I won’t ruin all of Lubovich’s enjoyable yarns – they, too, are worth the trip – but he knows his neighborhood history and has fun with it.

But this isn’t a history tour, it’s a brewery tour and it begins in the tasting room upstairs. And much like the tour itself, the tasting room isn’t like one you’ve visited before.

“We want it to feel like you’re hanging out with friends, having a beer in the basement bar,” Lubovich proudly proclaims. “But I promise you, we’re not gonna run out of dad’s beer.”

Sadly, with the needed license not yet available in the neighborhood, that tasting room isn’t open outside of tour schedules, nor can they sell beer to-go.

  • The Argus tasting room
  • The Argus tasting room
  • Argus visitors learning all about the brewing process
  • The original elevator that once hauled horses upstairs remains intact
  • The original elevator that once hauled horses upstairs remains intact
It’s more like it massages you – and who doesn’t like a good massage?
Still, we learn a bit about the father-son team of Bob and Patrick Jensen, who started this brewery together in 2009, thinking that with its sliding wooden doors, industrial-grade flooring and brick façade, perhaps it was once a firehouse. Those second-story floors were built sturdy enough to hold horses, they later learned, so what’s a few fermenting tanks? All of the brewing takes place on that second floor. You get an idea of what the building is made of as you ride up the original elevator that once hoisted horses and kegs.

 

The Jensen family’s efforts to advance from home brewers to production brewers is noticeable in the investments they’ve made in the building, as well as the quality of the beer they’re producing. Among other honors, Argus earned a World Beer Cup bronze medal last year for its Holsteiner Lager, the easy-drinking marzen that started our recent tour. Their Pegasus IPA is one that Lubovich described best: “in a world of extreme beers, it’s not gonna punch you in the mouth with its hops. It’s more like it massages you – and who doesn’t like a good massage?”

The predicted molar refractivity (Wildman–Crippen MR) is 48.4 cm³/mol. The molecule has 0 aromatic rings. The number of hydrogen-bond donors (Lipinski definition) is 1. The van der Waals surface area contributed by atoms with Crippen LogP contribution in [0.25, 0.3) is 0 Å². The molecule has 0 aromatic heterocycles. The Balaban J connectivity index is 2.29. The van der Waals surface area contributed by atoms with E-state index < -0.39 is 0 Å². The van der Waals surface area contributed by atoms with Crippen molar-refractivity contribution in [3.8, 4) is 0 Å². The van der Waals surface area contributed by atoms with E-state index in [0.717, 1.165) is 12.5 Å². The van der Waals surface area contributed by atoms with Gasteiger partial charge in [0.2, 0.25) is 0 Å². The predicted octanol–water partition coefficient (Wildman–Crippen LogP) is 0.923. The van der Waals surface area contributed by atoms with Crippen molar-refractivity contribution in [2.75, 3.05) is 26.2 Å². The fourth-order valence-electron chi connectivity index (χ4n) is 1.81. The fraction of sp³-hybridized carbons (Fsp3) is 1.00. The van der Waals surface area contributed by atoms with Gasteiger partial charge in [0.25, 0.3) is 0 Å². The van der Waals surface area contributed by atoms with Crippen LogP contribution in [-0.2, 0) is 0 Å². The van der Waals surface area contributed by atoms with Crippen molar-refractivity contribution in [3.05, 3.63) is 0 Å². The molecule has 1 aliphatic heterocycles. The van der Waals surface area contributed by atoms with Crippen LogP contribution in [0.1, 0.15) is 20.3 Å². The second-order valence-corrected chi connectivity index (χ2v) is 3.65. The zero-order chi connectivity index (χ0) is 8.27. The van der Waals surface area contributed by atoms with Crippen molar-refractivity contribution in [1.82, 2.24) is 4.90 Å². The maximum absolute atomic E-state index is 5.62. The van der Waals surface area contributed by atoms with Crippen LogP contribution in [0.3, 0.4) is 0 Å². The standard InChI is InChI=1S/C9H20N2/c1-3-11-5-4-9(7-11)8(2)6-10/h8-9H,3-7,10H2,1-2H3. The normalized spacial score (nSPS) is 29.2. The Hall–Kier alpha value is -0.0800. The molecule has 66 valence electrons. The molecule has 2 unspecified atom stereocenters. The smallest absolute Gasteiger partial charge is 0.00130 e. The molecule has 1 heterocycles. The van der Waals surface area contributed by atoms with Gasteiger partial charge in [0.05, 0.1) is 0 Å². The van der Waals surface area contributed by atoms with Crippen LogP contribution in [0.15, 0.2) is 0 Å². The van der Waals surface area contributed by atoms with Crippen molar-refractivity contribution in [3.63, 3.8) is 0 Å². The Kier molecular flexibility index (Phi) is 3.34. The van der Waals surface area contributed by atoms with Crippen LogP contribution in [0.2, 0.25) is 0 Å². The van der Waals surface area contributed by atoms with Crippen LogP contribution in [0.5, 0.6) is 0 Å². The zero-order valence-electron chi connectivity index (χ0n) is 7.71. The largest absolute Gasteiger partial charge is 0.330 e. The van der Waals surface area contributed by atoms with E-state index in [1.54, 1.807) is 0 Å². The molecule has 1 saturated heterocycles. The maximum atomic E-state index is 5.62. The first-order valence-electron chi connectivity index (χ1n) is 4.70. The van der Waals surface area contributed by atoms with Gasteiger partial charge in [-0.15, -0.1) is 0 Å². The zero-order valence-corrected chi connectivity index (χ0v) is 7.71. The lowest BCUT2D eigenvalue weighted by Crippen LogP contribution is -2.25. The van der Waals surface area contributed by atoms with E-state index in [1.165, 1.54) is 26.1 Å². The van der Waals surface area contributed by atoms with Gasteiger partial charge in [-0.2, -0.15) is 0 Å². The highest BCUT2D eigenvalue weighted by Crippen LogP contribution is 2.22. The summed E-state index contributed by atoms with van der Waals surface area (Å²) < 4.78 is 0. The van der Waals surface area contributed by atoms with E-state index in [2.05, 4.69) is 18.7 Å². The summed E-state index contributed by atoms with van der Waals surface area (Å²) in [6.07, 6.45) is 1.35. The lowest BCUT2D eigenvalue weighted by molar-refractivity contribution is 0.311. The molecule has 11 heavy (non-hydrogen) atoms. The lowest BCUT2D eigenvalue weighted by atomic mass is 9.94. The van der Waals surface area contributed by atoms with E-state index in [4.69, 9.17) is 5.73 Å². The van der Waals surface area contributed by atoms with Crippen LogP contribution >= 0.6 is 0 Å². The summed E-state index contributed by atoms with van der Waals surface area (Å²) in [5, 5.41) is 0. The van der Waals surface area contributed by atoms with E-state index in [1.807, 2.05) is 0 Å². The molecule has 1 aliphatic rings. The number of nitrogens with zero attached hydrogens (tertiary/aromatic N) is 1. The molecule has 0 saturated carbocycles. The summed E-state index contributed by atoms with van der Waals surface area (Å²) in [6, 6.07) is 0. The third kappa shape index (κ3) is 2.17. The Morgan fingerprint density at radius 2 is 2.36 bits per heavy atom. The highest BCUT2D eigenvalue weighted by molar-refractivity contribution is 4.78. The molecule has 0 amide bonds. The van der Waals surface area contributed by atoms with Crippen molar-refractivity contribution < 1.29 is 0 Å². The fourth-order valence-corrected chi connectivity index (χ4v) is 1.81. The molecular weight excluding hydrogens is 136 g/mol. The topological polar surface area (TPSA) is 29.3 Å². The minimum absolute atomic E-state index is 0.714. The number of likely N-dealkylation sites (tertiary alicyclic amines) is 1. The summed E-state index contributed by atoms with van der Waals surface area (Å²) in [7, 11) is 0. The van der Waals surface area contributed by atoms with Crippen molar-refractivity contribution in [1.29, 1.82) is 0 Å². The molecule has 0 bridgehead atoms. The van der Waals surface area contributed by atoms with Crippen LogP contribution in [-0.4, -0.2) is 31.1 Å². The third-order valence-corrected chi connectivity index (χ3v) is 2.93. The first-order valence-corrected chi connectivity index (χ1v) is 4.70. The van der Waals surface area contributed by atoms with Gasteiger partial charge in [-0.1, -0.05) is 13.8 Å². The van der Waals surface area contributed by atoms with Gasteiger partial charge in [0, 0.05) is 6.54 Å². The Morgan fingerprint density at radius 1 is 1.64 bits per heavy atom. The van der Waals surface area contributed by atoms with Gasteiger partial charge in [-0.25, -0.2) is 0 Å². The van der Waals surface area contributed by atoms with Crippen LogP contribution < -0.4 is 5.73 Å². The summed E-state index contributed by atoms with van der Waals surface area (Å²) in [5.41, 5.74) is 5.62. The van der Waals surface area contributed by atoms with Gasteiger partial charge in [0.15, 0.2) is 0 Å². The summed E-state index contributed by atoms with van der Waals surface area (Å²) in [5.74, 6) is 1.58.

Likewise, he described Leopold, their barrel-aged scotch ale, as “a sessionable barrel-aged scotch ale, if such a thing can exist.” It does and it is.

After a good 30 minutes of generous sampling, we did eventually get to that brewery tour. There, we learned…. well, you know…

Argus Brewery is located at 11314 S. Front St., just steps from the Metra Electric’s 111th St./Kensington stop. Tours are available at 12:30pm and 2pm every Saturday and can be booked atargusbrewery.com. (Insider’s note: check Groupon for an even better deal)

Since this is apparently a thing that happens on other beer sites, we received no compensation for this admittedly glowing coverage of a local brewery. We just liked our experience and wanted to tell you about it. Isn’t that the way this is supposed to work? 

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About the Author

Steve

The skills Steve honed in his 20 years digging up corruption and cornering politicians as a newspaper reporter in northwest Indiana and Chicago are now being used to track down and review quality craft beer only available in the Hoosier state.